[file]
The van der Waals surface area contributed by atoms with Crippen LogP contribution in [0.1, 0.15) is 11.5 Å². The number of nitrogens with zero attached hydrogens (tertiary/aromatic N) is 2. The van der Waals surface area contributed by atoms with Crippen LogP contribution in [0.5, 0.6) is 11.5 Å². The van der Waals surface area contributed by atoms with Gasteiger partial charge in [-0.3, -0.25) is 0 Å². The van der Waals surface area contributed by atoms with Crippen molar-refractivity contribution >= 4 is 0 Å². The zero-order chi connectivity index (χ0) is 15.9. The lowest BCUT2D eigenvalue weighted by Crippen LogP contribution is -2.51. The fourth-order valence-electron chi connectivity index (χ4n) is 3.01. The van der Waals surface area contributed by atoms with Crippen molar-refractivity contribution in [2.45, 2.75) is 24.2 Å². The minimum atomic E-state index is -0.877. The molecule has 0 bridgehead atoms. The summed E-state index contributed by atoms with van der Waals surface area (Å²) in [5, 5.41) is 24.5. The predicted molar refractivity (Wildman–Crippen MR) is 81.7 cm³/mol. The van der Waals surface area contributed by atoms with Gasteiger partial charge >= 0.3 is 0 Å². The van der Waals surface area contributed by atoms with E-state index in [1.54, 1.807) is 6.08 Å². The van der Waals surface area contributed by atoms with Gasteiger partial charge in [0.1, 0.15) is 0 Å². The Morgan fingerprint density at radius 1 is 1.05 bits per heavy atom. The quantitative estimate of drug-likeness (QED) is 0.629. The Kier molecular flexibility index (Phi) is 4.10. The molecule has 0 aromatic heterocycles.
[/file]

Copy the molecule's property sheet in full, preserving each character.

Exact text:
The van der Waals surface area contributed by atoms with Crippen LogP contribution in [0.1, 0.15) is 11.5 Å². The number of nitrogens with zero attached hydrogens (tertiary/aromatic N) is 2. The van der Waals surface area contributed by atoms with Crippen LogP contribution in [0.5, 0.6) is 11.5 Å². The van der Waals surface area contributed by atoms with Gasteiger partial charge in [-0.3, -0.25) is 0 Å². The van der Waals surface area contributed by atoms with Crippen molar-refractivity contribution >= 4 is 0 Å². The zero-order chi connectivity index (χ0) is 15.9. The lowest BCUT2D eigenvalue weighted by Crippen LogP contribution is -2.51. The fourth-order valence-electron chi connectivity index (χ4n) is 3.01. The van der Waals surface area contributed by atoms with Crippen molar-refractivity contribution in [2.45, 2.75) is 24.2 Å². The minimum atomic E-state index is -0.877. The molecule has 0 bridgehead atoms. The summed E-state index contributed by atoms with van der Waals surface area (Å²) in [5, 5.41) is 24.5. The predicted molar refractivity (Wildman–Crippen MR) is 81.7 cm³/mol. The van der Waals surface area contributed by atoms with Gasteiger partial charge >= 0.3 is 0 Å². The van der Waals surface area contributed by atoms with E-state index in [1.54, 1.807) is 6.08 Å². The van der Waals surface area contributed by atoms with Gasteiger partial charge in [0.1, 0.15) is 0 Å². The Morgan fingerprint density at radius 1 is 1.05 bits per heavy atom. The quantitative estimate of drug-likeness (QED) is 0.629. The Kier molecular flexibility index (Phi) is 4.10. The molecule has 0 aromatic heterocycles.